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fastcall22

Simulating a slow shutter speed in 2D

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Hello gamedev.net, I'm working on a 2D game project dealing with fast-paced action, and I would like apply a type of motion blur for effect -- without blurring out objects moving with the camera. I'm not quite sure how to create this effect... 1. Render the scene onto a render target, then alpha-blend onto the final image the render target multiple (five, ten or twenty) times with decreasing alpha and offsetting in small displacements relative to the negative direction of camera movement. 2. Render static geometry/objects onto the final image, blur in the negative direction of camera movement (by setting alpha then redrawing over itself several times, with small a displacement each step), then for each moving object, blur the object depending on the relative speed with the camera, alpha blend result onto final image. 3. Same as 1, but moving objects are redrawn with an alpha inversely proportional to relative speed to camera speed. (No relative speed results in full alpha) (I'm unable to produce sample images at the moment.) My question is, is there any other method either more efficient methods? Please tell me what you think. Regards, _fastcall

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The simplest blur method I've used (which BTW won't blur objects that aren't moving relative to the camera) is just to keep a buffer containing the result of the previous frame, and alpha blend it with the current frame, then copy the current frame into the 'blur buffer'.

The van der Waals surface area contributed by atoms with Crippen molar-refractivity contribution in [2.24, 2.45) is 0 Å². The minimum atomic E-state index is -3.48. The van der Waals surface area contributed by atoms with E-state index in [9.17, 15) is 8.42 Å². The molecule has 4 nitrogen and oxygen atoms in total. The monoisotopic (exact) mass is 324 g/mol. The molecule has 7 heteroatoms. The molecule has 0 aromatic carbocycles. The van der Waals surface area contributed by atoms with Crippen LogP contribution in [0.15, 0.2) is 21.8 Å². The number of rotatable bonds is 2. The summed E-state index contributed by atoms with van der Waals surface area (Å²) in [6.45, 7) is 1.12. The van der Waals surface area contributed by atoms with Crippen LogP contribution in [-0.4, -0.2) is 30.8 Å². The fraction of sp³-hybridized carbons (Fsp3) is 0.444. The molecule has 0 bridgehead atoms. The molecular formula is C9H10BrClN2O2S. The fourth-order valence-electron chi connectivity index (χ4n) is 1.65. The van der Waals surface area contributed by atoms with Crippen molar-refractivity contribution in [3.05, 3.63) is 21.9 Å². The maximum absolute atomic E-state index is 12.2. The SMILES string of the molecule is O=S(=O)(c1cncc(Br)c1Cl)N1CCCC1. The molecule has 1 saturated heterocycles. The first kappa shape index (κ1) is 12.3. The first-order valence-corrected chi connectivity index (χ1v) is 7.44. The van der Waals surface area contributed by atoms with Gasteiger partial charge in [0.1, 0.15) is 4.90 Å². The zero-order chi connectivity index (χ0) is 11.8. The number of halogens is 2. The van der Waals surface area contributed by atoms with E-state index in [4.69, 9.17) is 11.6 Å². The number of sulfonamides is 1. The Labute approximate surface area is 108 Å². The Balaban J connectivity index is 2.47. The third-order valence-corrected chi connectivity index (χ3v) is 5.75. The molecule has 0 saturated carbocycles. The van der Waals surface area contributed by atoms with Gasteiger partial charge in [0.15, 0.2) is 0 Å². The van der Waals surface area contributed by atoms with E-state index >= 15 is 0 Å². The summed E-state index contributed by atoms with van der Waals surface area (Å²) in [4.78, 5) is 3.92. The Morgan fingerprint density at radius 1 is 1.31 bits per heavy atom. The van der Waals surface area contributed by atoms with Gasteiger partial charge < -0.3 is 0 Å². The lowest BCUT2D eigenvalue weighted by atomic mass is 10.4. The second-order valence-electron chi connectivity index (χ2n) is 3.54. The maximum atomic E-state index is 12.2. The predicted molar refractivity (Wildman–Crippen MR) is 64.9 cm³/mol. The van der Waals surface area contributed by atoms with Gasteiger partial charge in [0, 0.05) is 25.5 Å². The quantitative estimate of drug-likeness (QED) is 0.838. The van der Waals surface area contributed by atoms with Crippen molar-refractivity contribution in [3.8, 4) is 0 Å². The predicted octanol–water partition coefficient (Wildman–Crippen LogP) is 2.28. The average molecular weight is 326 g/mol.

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A slightly more correct way would be to render multiple blur frames per presented frame and present them together with additive blending after being scaled down by the number of blur frames that will be presented. The number of frames to be combined is determined by the shutter speed and the number of blur frames generated per real frame.

So, if you generate 4 blur frames per real frame, and the shutter speed is, say 0.25 seconds and a real frame-rate of 60fps, then you should blend 15 * 4 = 60 frames. Granted, these numbers are pretty inflated and you may not need that many blur frames, depending on how fast the action really is.

The general gist is that you keep the previous frames which have been rendered within the time span of the shutter speed, divide each by the number of frames within that time, then add them all together. For the next frame, you pop those that fall out of the time-period from one end and push the new frames onto the other, its your basic FIFO (aka queue) structure.

For very fast motion, the results will be more accurate the more blur-frames you have available, but for very slow motion you need much less.

you could come up with an adaptive method dependent on the speed of each object relative to the camera, but that's much more involved and much less straight-forward.

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